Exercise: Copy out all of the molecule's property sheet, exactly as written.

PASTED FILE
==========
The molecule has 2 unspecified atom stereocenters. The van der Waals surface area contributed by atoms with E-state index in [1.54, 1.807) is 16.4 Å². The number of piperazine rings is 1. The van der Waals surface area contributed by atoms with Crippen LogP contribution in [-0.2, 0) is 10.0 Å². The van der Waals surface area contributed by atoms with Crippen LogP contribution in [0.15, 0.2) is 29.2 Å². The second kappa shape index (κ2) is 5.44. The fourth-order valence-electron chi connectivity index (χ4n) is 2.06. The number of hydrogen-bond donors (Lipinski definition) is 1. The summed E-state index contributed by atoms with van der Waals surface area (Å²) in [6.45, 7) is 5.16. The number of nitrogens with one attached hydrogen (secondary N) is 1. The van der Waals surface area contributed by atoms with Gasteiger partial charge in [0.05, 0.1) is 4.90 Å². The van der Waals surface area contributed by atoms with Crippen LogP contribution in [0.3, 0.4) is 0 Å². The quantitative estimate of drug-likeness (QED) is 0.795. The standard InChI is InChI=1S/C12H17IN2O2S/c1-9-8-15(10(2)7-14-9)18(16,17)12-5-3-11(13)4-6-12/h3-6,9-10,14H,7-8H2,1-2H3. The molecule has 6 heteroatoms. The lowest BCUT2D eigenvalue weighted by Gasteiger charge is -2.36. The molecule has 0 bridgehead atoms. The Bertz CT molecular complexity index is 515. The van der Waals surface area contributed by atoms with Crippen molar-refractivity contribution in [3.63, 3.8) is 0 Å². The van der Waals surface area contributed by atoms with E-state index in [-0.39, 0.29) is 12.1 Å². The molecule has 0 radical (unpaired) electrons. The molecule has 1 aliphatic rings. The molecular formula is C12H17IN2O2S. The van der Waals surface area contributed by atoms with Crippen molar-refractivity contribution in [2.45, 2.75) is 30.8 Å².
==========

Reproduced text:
The molecule has 2 unspecified atom stereocenters. The van der Waals surface area contributed by atoms with E-state index in [1.54, 1.807) is 16.4 Å². The number of piperazine rings is 1. The van der Waals surface area contributed by atoms with Crippen LogP contribution in [-0.2, 0) is 10.0 Å². The van der Waals surface area contributed by atoms with Crippen LogP contribution in [0.15, 0.2) is 29.2 Å². The second kappa shape index (κ2) is 5.44. The fourth-order valence-electron chi connectivity index (χ4n) is 2.06. The number of hydrogen-bond donors (Lipinski definition) is 1. The summed E-state index contributed by atoms with van der Waals surface area (Å²) in [6.45, 7) is 5.16. The number of nitrogens with one attached hydrogen (secondary N) is 1. The van der Waals surface area contributed by atoms with Gasteiger partial charge in [0.05, 0.1) is 4.90 Å². The van der Waals surface area contributed by atoms with Crippen LogP contribution in [0.3, 0.4) is 0 Å². The quantitative estimate of drug-likeness (QED) is 0.795. The standard InChI is InChI=1S/C12H17IN2O2S/c1-9-8-15(10(2)7-14-9)18(16,17)12-5-3-11(13)4-6-12/h3-6,9-10,14H,7-8H2,1-2H3. The molecule has 6 heteroatoms. The lowest BCUT2D eigenvalue weighted by Gasteiger charge is -2.36. The molecule has 0 bridgehead atoms. The Bertz CT molecular complexity index is 515. The van der Waals surface area contributed by atoms with Crippen molar-refractivity contribution in [3.63, 3.8) is 0 Å². The van der Waals surface area contributed by atoms with E-state index in [-0.39, 0.29) is 12.1 Å². The molecule has 0 radical (unpaired) electrons. The molecule has 1 aliphatic rings. The molecular formula is C12H17IN2O2S. The van der Waals surface area contributed by atoms with Crippen molar-refractivity contribution in [2.45, 2.75) is 30.8 Å².